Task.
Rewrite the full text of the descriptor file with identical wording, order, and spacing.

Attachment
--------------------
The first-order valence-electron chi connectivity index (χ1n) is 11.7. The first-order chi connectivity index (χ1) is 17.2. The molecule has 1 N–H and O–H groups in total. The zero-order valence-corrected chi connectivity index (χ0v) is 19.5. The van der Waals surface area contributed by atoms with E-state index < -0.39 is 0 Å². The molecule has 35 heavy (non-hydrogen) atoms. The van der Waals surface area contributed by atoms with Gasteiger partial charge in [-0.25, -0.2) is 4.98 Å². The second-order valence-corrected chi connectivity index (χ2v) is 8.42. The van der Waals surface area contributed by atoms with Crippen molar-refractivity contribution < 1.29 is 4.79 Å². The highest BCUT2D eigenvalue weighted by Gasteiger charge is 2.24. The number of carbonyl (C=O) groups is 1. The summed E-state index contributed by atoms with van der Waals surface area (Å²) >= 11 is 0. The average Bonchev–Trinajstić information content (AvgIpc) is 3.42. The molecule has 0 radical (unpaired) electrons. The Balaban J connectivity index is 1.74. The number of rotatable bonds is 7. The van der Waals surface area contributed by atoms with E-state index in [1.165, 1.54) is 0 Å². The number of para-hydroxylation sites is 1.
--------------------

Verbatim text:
The first-order valence-electron chi connectivity index (χ1n) is 11.7. The first-order chi connectivity index (χ1) is 17.2. The molecule has 1 N–H and O–H groups in total. The zero-order valence-corrected chi connectivity index (χ0v) is 19.5. The van der Waals surface area contributed by atoms with E-state index < -0.39 is 0 Å². The molecule has 35 heavy (non-hydrogen) atoms. The van der Waals surface area contributed by atoms with Gasteiger partial charge in [-0.25, -0.2) is 4.98 Å². The second-order valence-corrected chi connectivity index (χ2v) is 8.42. The van der Waals surface area contributed by atoms with Crippen molar-refractivity contribution < 1.29 is 4.79 Å². The highest BCUT2D eigenvalue weighted by Gasteiger charge is 2.24. The number of carbonyl (C=O) groups is 1. The summed E-state index contributed by atoms with van der Waals surface area (Å²) >= 11 is 0. The average Bonchev–Trinajstić information content (AvgIpc) is 3.42. The molecule has 0 radical (unpaired) electrons. The Balaban J connectivity index is 1.74. The number of rotatable bonds is 7. The van der Waals surface area contributed by atoms with E-state index in [1.165, 1.54) is 0 Å². The number of para-hydroxylation sites is 1.